The case of Buccat vs. Dispo et al., 18 relied upon by responddent court, to support its holding that respondent lessee can legally stay on the premises for as long as he needs it and can pay the rents, is not in point. In said case, the lease contract provides for an indefinite period since it merely stipulates "(t)hat the lease contract shall remain in full force and effect as long as the land will serve the purpose for which it is intended as a school site of the National Business Institute, but the rentals now stipulated shall be subject to review every after ten (10) years by mutual agreement of the parties." This is in clear contrast to the case at bar wherein, to repeat, the lease is fixed at a period of three (3) years although subject to renewal upon agreement of the parties, and the clause "for as long as defendant needs the premises and can meet and pay the rents" is not an independent stipulation but is controlled by said fixed term and the option for renewal upon agreement of both parties.

On the second issue, we agree with petitioner that respondent court erred in holding that the action for ejectment is barred by res judicata. While it is true that a compromise agreement has the effect of res judicata this doctrine does not apply in the present case. It is elementary that for a judgment to be a bar to a subsequent case, (1) it must be a final judgment, (2) the court which rendered it had jurisdiction over the subject matter and the parties, (3) it must be a judgment on the merits, and (4) there must be identity between the two cases as to parties, subject matter and cause of action. 19

In the case at bar, the fourth requisite is lacking. Although there is identity of parties, there is no identity of subject matter and cause of action. The subject matter in the first ejectment case is the original lease contract while the subject matter in the case at bar is the lease created under the terms provided in the subsequent compromise agreement. The lease executed in 1978 is one thing; the lease constituted in 1982 by the compromise agreement is another.

There is also no identity, in the causes of action. The test generally applied to determine the identity of causes of action is to consider the identity of facts essential to their maintenance, or whether the same evidence would sustain both causes of action. 20 In the case at bar, the delict or the wrong in the first case is different from that in the second, and the evidence that will support and establish the cause of action in the former will not suffice to support and establish that in the latter.

In the first ejectment case, the cause of action was private respondent's refusal to comply with the lease contract which expired on December 31, 1978. In the present case, the cause of action is a similar refusal but with respect to the lease which expired in October, 1985 under the compromise agreement. While the compromise agreement may be res judicata as far as the cause of action and issues in the first ejectment case is concerned, any cause of action that arises from the application or violation of the compromise agreement cannot be said to have been settled in said first case. The compromise agreement was meant to settle, as it did only settle, the first case. It did not, as it could not, cover any cause of action that might arise thereafter, like the present case which was founded on the expiration of the lease in 1985, which necessarily requires a different set of evidence. The fact that the compromise agreement was judicially approved does not foreclose any cause of action arising from a violation of the terms thereof.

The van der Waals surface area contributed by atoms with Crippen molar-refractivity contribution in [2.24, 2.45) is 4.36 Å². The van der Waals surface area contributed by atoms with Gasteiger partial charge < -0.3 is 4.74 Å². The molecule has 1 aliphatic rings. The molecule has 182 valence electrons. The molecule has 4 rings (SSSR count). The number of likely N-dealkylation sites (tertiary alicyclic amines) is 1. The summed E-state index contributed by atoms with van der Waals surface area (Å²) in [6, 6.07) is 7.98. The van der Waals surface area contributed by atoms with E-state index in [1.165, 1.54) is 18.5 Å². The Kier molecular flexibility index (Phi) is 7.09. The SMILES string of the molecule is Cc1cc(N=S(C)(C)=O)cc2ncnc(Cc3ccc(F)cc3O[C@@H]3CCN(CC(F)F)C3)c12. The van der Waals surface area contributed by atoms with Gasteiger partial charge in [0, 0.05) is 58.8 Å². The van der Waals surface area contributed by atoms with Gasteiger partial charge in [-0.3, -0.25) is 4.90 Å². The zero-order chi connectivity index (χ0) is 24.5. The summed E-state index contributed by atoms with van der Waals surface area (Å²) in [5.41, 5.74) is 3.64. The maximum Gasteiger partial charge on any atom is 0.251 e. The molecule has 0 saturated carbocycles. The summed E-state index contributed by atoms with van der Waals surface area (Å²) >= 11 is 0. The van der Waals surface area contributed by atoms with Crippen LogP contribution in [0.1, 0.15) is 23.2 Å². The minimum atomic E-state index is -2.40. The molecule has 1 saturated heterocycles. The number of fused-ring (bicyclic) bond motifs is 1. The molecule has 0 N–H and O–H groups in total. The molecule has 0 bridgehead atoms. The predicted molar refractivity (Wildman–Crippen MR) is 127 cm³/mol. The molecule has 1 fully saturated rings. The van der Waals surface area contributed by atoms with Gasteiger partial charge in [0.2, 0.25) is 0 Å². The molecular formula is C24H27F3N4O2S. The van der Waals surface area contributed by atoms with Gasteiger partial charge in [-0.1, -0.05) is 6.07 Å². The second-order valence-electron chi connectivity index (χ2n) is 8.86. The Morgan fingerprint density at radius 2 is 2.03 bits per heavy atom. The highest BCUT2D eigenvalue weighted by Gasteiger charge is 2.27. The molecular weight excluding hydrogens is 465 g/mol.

WHEREFORE, the decision of respondent Court of Appeals is REVERSED and SET ASIDE. Private respondent is hereby ordered to immediately vacate and return the possession of the leased premises subject of the present action to petitioner and to pay the monthly rentals due thereon in accordance with the compromise agreement until he shall have actually vacated the same. This judgment is immediately executory.

SO ORDERED.

Melencio-Herrera (Chairperson), Paras, Padilla and Sarmiento, JJ., Concur.

Footnotes

1 Per Justice Emeterio C. Cui, with Justices Luis A. Javellana and Jesus M. Elbinias concurring.

2 Original Record, 19.

3 Ibid., 7.

4 Ibid., 63.

5 Ibid., 8.

6 Rollo, 68-70.

7 Ibid., 61-67.

8 Ibid., 39-42.

9 77 Phil. 470 (1946).

10 Art. 1373, Civil Code.

11 De Luna, et al. vs. Linatoc, 74 Phil. 15 (1942).

12 51 C.J.S. 606.

13 50 Am. Jur. 2d 56.

14 50 Am. Jur. 2d 53.

15 Fernandez vs. Court of Appeals, 166 SCRA 577 (1988).

16 51 C.J.S. 605-606.

17 Becker vs. Submarine Oil Co., 55 Cal App 698, 204 P. 245.

18 160 SCRA 240 (1988).

19 Aroc, etc. vs. People's Homesite and Housing Corporation, et al., 81 SCRA 350 (1978); Gitgano vs Borromeo, etc., et al., 133 SCRA 437 (1984); Santos vs. Intermediate Appellate Court, et al., 145 SCRA 592 (1986).

20 Pagsisihan, et al. vs. Court of Appeals, et al., 95 SCRA 540 (1980); Aroc vs. People's Homesite and Housing Corporation, et al., ante, as cited in Angela Estate, Inc. vs. Bacolod-Murcia Milling Co, Inc., et al. 144 SCRA 482 (1986).